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The ISIL militants in Syria have posed a security threat in the Middle East. The advancement by ISIL has been described by the United States and the western world as a threat to regional and international security (Kelly, par. 4). The U.S. and NATO have been carrying airstrikes against ISIL. There are ground fighters, mainly the Kurdish fighters that have been confronting and preventing the ISIL from taking over the strategic town of Kobani. The United States and allied forces have been supporting the Kurdish fighters by supplying them with weapons (Kelly, par. 4). Meanwhile, the western countries have been urging Turkey to be actively involved in the fight against the ISIL. Though a member of NATO, Turkey has been reluctant to combat the ISIL. Turkey has been in a political dilemma to fight or not fight because there are aspects of national security and economic implications.
Turkey’s foreign policy towards its neighbors has been that of a balancer and a conciliator. Turkey has a regional policy that is aimed at advancing its hegemony in the region (Akyel, par. 4). The foreign policy has led to its divided stance in fighting ISIL, which has posed a threat to the economic and political stability of Turkey. However, the increasing threat by ISIL has necessitated a change of policy. The change of policy has seen Turkey allow the U.S. and the allied forces to use its territory to launch attacks against the ISIL. In addition, Turkey has allowed the allied forces to train the moderate Kurdish fighters as a ground strategy of combating the ISIL. The Turkish parliament authorized the Turkey government to back the allied forces by directly making incursions into Syria.
The public has been in support of the policy; however, there are fears that the empowerment of some rebel groups by the U.S. may result in another security risk for Turkey (Akyel, par. 6). The policy has been effective, as it has weakened the ISIL’s advancement in Kobani town. In addition, the policy allowing the coalition forces to use Turkey’s bases has placed the country in a better position to convince the U.S. to enforce a no-fly zone in the region bordering Syria.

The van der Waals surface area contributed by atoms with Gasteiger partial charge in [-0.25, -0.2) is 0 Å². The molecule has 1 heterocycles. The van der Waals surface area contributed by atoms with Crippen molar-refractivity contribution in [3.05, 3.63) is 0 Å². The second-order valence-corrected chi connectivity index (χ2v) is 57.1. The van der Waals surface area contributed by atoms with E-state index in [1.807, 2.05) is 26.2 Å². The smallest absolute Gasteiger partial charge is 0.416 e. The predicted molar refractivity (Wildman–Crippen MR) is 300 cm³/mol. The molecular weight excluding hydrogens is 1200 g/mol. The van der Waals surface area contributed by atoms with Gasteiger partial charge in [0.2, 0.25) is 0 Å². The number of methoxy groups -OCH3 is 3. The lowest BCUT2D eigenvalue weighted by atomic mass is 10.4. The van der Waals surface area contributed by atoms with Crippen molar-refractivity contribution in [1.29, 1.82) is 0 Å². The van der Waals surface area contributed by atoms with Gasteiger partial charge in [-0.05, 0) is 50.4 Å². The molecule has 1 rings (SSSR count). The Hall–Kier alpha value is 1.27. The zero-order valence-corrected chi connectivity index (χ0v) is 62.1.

Statement on the Necessity for Change
The current policy that supports U.S. and NATO training and providing weapons for Kurdish fighters contradicts Turkey’s policy on regional peace. An autonomous ISIL poses a high risk to regional stability. Even though the current policy seems to be successful in preventing the spread of ISIL in Kobani town, Turkey may be exposing itself to the danger of stronger Kurdish forces that may threaten the internal security on the ouster of the ISIL. Thus, there is the need to take decisive measures that ensure that the economic prosperity, security, and political stability of Turkey and the region is not compromised by the current fight against ISIL.
The approach should include lobbying for ground forces from the allied forces to combat ISIL instead of arming the regional militants that may pose a great threat to the region. The supply of weapons to Kurdish may provide the basis for the weapons to end up in the wrong hands, which is a major concern for the Turkish government.
In the fight against the Kurdish and military occupation of Kobani, some ISIL bombardment has ended in Turkey’s territory. The result has been a fall in the stock market prices in Ankara. Investors have raised concerns on economic turndown due to shelling by ISIL (Akyel, par. 11). The policy by Turkey government to allow U.S. and NATO forces to use Turkey’s military bases has provided the needed strategy to force the ISIL outside the Kobani town and other strategic positions in Syria. The result has been restoring economic confidence by investors, and the stock market prices have stabilized.